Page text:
What is a therapeutic ERCP?
Endoscopic retrograde cholangiopancreatography, or ERCP, is a study of the ducts that drain the liver and pancreas. Ducts are drainage routes into the bowel. The ones that drain the liver and gallbladder are called bile or biliary ducts. The one that drains the pancreas is called the pancreatic duct. The bile and pancreatic ducts join together just before they drain into the upper bowel, about 3 inches from the stomach. The drainage opening is called the papilla. The papilla is surrounded by a circular muscle, called the sphincter of Oddi.
Diagnostic ERCP is when X-ray contrast dye is injected into the bile duct, the pancreatic duct, or both. This contrast dye is squirted through a small tube called a catheter that fits through the ERCP endoscope. X-rays are taken during ERCP to get pictures of these ducts. That is called diagnostic ERCP. However, most ERCPs are actually done for treatment and not just picture taking. When an ERCP is done to allow treatment, it is called therapeutic ERCP.
What treatments can be done through an ERCP scope?
Sphincterotomy is cutting the muscle that surrounds the opening of the ducts, or the papilla. This cut is made to enlarge the opening. The cut is made while your doctor looks through the ERCP scope at the papilla, or duct opening. A small wire on a specialized catheter uses electric current to cut the tissue. A sphincterotomy does not cause discomfort, you do not have nerve endings there. The actual cut is quite small, usually less than a 1/2 inch. This small cut, or sphincterotomy, allows various treatments in the ducts. Most commonly the cut is directed towards the bile duct, called a biliary sphincterotomy. Occasionally, the cutting is directed towards the pancreatic duct, depending on the type of treatment you need.
The most common treatment through an ERCP scope is removal of bile duct stones. These stones may have formed in the gallbladder and traveled into the bile duct or may form in the duct itself years after your gallbladder has been removed. After a sphincterotomy is performed to enlarge the opening of the bile duct, stones can be pulled from the duct into the bowel. A variety of balloons and baskets attached to specialized catheters can be passed through the ERCP scope into the ducts allowing stone removal. Very large stones may require crushing in the duct with a specialized basket so the fragments can be pulled out through the sphincterotomy.
Stents are placed into the bile or pancreatic ducts to bypass strictures, or narrowed parts of the duct. These narrowed areas of the bile or pancreatic duct are due to scar tissue or tumors that cause blockage of normal duct drainage. There are two types of stents that are commonly used. The first is made of plastic and looks like a small straw. A plastic stent can be pushed through the ERCP scope into a blocked duct to allow normal drainage. The second type of stent is made of metal wires that looks like the cross wires of a fence. The metal stent is flexible and springs open to a larger diameter than plastic stents. Both plastic and metal stents tend to clog up after several months and you may require another ERCP to place a new stent. Metal stents are permanent while plastic stents are easily removed at a repeat procedure. Your doctor will choose the best type of stent for your problem.
There are ERCP catheters fitted with dilating balloons that can be placed across a narrowed area or stricture. The balloon is then inflated to stretch out the narrowing. Dilation with balloons is often performed when the cause of the narrowing is benign (not a cancer). After balloon dilation, a temporary stent may be placed for a few months to help maintain the dilation.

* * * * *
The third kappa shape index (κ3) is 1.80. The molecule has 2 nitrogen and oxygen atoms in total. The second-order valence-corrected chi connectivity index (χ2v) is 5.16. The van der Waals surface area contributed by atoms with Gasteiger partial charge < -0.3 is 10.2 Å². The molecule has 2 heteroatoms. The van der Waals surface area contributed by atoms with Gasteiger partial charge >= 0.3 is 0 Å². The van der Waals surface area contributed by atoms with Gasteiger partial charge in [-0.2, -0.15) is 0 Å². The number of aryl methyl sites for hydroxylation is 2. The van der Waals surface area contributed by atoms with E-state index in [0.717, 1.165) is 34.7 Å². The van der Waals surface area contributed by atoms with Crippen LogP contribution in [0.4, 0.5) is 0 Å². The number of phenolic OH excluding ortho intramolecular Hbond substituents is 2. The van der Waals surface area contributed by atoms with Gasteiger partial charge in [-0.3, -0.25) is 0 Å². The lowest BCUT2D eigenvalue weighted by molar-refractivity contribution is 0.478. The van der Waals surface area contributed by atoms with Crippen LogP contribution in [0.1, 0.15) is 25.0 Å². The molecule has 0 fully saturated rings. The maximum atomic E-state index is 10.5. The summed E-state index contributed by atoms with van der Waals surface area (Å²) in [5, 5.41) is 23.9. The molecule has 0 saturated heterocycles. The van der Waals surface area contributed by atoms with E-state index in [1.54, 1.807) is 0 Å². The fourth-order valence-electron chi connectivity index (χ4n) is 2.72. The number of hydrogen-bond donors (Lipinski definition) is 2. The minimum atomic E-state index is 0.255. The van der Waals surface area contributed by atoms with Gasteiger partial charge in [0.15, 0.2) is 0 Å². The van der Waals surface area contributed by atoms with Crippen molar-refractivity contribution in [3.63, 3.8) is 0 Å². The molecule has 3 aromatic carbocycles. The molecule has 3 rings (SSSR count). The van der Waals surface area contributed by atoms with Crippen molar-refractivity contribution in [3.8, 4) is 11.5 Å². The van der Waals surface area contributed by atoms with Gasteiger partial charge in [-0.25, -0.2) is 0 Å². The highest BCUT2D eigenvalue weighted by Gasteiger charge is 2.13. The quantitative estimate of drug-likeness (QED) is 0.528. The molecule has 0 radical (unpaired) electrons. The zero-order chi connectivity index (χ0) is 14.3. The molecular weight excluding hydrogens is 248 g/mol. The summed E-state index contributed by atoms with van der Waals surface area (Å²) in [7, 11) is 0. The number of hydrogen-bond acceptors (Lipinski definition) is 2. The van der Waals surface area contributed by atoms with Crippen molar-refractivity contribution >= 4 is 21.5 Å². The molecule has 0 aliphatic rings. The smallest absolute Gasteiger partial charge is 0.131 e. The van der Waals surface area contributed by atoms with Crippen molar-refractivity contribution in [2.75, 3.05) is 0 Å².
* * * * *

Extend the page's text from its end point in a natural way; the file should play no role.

One procedure that is commonly performed through the ERCP scope is to take samples of tissue from the papilla or from the bile or pancreatic ducts. There are several different sampling techniques although the most common is to brush the area with subsequent examination of the cells obtained. Tissue samples can help decide if a stricture, or narrowing, is due to a cancer. If the sample is positive for cancer it is very accurate. Unfortunately, a tissue sampling that does not show cancer may not be accurate.
What can you expect before, during, and after a therapeutic ERCP?
You should not eat for 8 hours before the procedure. You should tell your doctor about medications that you take regularly and whether you have any allergies to medications or contrast material.
You will have an intravenous needle placed in your arm so you can receive medicine during the procedure. You will be given sedatives that will make you comfortable during the ERCP. Some patients require antibiotics before the procedure. The procedure is performed on a X-ray table. After the ERCP is complete you will go to a recovery area until the sedation effects reside. Some patients are admitted to the hospital for a day but many go home from the recovery unit. You should not drive a car for the rest of the day although most patients can return to full activity the next day.
What are possible complications of therapeutic ERCP?
The overall ERCP complication rate requiring hospitalization is 6-10%. Depending on your age, your other medical problems, what therapy is performed, and the indication for your procedure, your complication rate may be higher or lower than the average. Your doctor will discuss your likelihood of complications before you undergo the test. The most common complication is pancreatitis, or inflammation of the pancreas. Other complications include bleeding, infection, an adverse reaction to the sedative medication, or bowel perforation. Most complications are managed without surgery but may require you to stay in the hospital for treatment.
See also: Therapeutic ERCP Prep